What exactly is equanimity?

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thepea
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Re: What exactly is equanimity?

Post by thepea » Thu Aug 07, 2014 11:10 am

chownah wrote: You consider equanimity to be eternal and not impermanent?
Yes.

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Zom
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Re: What exactly is equanimity?

Post by Zom » Thu Aug 07, 2014 4:57 pm

Yes.
This is why Buddha said that "underlying tendency to ignorance lies behind equanimity" (c) MN 148 8-)

culaavuso
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Re: What exactly is equanimity?

Post by culaavuso » Thu Aug 07, 2014 5:20 pm

Zom wrote: This is why Buddha said that "underlying tendency to ignorance lies behind equanimity" (c) MN 148 8-)
Is this passage in MN 148 discussing all equanimity, or specifically what MN 137 calls household equanimity?
MN 148: Chachakka Sutta wrote: Aduk­kha­ma­su­khāya vedanāya phuṭṭho samāno tassā vedanāya samudayañca atthaṅgamañca assādañca ādīnavañca nissaraṇañca yathābhūtaṃ nappajānāti. Tassa avijjānusayo anuseti.

When one is touched by a neither-painful-nor-pleasant feeling, if one does not understand as it actually is the origination, the disappearance, the gratification, the danger, and the escape in regard to that feeling, then the underlying tendency to ignorance lies within one. (Ven. Bhikkhu Bodhi)

If, when touched by a feeling of neither pleasure nor pain, one does not discern, as it actually is present, the origination, passing away, allure, drawback, or escape from that feeling, then one's ignorance-obsession gets obsessed. (Ven. Ṭhānissaro Bhikkhu)
This description seems to indicate the distinction explained in MN 137 is relevant
MN 137: Saḷāyatana­vibhaṅga Sutta wrote: And what are the six kinds of household equanimity? The equanimity that arises when a foolish, deluded person — a run-of-the-mill, untaught person who has not conquered his limitations or the results of action & who is blind to danger — sees a form with the eye. Such equanimity does not go beyond the form, which is why it is called household equanimity. (Similarly with sounds, smells, tastes, tactile sensations, & ideas.)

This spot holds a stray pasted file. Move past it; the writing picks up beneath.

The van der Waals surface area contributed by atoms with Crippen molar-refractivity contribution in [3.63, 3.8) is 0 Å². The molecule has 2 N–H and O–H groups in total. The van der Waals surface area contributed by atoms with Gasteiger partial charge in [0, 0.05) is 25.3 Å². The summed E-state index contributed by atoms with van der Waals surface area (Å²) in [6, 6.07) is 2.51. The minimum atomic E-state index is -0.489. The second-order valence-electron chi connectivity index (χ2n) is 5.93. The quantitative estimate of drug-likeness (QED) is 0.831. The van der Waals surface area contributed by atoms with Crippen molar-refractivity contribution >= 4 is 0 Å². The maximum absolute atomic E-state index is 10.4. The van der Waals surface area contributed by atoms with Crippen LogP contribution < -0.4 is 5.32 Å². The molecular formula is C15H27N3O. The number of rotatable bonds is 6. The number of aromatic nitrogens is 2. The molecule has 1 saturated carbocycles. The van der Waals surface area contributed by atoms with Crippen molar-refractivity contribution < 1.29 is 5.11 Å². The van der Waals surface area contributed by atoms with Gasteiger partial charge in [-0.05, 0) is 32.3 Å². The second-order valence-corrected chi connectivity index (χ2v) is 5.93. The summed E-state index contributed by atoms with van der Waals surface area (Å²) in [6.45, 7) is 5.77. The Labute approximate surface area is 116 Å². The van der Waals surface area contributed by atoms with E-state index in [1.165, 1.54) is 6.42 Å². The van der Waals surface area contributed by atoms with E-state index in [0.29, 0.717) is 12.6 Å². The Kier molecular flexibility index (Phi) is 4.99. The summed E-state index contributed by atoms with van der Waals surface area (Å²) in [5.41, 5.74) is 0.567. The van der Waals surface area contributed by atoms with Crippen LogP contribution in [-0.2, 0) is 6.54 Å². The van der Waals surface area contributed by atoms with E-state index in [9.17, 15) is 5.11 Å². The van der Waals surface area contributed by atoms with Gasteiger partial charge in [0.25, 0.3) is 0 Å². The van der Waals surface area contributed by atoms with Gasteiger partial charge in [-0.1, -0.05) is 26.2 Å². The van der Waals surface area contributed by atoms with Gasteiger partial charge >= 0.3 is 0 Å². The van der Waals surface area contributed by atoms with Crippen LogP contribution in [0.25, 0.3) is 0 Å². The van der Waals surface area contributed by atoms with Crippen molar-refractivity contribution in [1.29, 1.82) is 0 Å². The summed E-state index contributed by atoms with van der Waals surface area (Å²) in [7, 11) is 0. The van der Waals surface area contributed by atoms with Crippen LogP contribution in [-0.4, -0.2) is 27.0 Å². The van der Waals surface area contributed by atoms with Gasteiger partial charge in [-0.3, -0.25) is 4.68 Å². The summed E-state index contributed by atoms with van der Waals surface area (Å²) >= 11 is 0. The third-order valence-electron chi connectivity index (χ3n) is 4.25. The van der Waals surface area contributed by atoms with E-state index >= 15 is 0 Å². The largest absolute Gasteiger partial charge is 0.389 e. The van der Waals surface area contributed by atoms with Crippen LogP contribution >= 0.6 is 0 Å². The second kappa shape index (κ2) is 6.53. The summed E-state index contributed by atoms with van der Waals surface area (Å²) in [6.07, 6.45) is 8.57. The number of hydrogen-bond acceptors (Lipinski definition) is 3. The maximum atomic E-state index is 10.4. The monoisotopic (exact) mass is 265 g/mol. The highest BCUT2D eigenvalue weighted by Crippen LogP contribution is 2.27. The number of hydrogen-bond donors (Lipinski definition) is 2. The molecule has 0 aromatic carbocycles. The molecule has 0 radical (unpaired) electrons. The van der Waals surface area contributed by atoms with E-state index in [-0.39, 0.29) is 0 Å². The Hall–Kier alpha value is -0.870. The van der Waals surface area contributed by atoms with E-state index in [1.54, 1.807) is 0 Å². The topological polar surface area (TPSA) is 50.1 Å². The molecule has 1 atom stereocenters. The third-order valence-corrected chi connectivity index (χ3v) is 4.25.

And what are the six kinds of renunciation equanimity? The equanimity that arises when — experiencing the inconstancy of those very forms, their change, fading, & cessation — one sees with right discernment as it actually is that all forms, past or present, are inconstant, stressful, subject to change: This equanimity goes beyond form, which is why it is called renunciation equanimity. (Similarly with sounds, smells, tastes, tactile sensations, & ideas.)
A related passage can be found in MN 44
MN 44: Cūḷa­ve­dalla­ Sutta wrote: "In what way is pleasant feeling pleasant, lady, and in what way painful?"

"Pleasant feeling is pleasant in remaining, & painful in changing, friend Visakha. Painful feeling is painful in remaining & pleasant in changing. Neither-pleasant-nor-painful feeling is pleasant in occurring together with knowledge, and painful in occurring without knowledge."

"What obsession gets obsessed with pleasant feeling? What obsession gets obsessed with painful feeling? What obsession gets obsessed with neither-pleasant-nor-painful feeling?"

"Passion-obsession gets obsessed with pleasant feeling. Resistance-obsession gets obsessed with painful feeling. Ignorance-obsession gets obsessed with neither-pleasant-nor-painful feeling."

"Does passion-obsession get obsessed with all pleasant feeling? Does resistance-obsession get obsessed with all painful feeling? Does ignorance-obsession get obsessed with all neither-pleasant-nor-painful feeling?"

"No..."

"But what is to be abandoned with regard to pleasant feeling? What is to be abandoned with regard to painful feeling? What is to be abandoned with regard to neither-pleasant-nor-painful feeling?"

"Passion-obsession is to be abandoned with regard to pleasant feeling. Resistance-obsession is to be abandoned with regard to painful feeling. Ignorance-obsession is to be abandoned with regard to neither-pleasant-nor-painful feeling."
...
There is the case where a monk, with the abandoning of pleasure & pain — as with the earlier disappearance of elation & distress — enters & remains in the fourth jhana: purity of equanimity & mindfulness, neither pleasure nor pain. With that he abandons ignorance. No ignorance-obsession gets obsessed there.

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Zom
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Re: What exactly is equanimity?

Post by Zom » Thu Aug 07, 2014 6:13 pm

Is this passage in MN 148 discussing all equanimity, or specifically what MN 137 calls household equanimity?
All equanimity, because this is "a feeling", and a feeling should be fully understood and abandoned. Those meditators who do not penetrate the truth of 4th jhana equanimity - get stuck in samsara for eons -) (sorry don't remember a sutta, but there is one for sure).

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Re: What exactly is equanimity?

Post by culaavuso » Thu Aug 07, 2014 8:09 pm

Zom wrote:
Is this passage in MN 148 discussing all equanimity, or specifically what MN 137 calls household equanimity?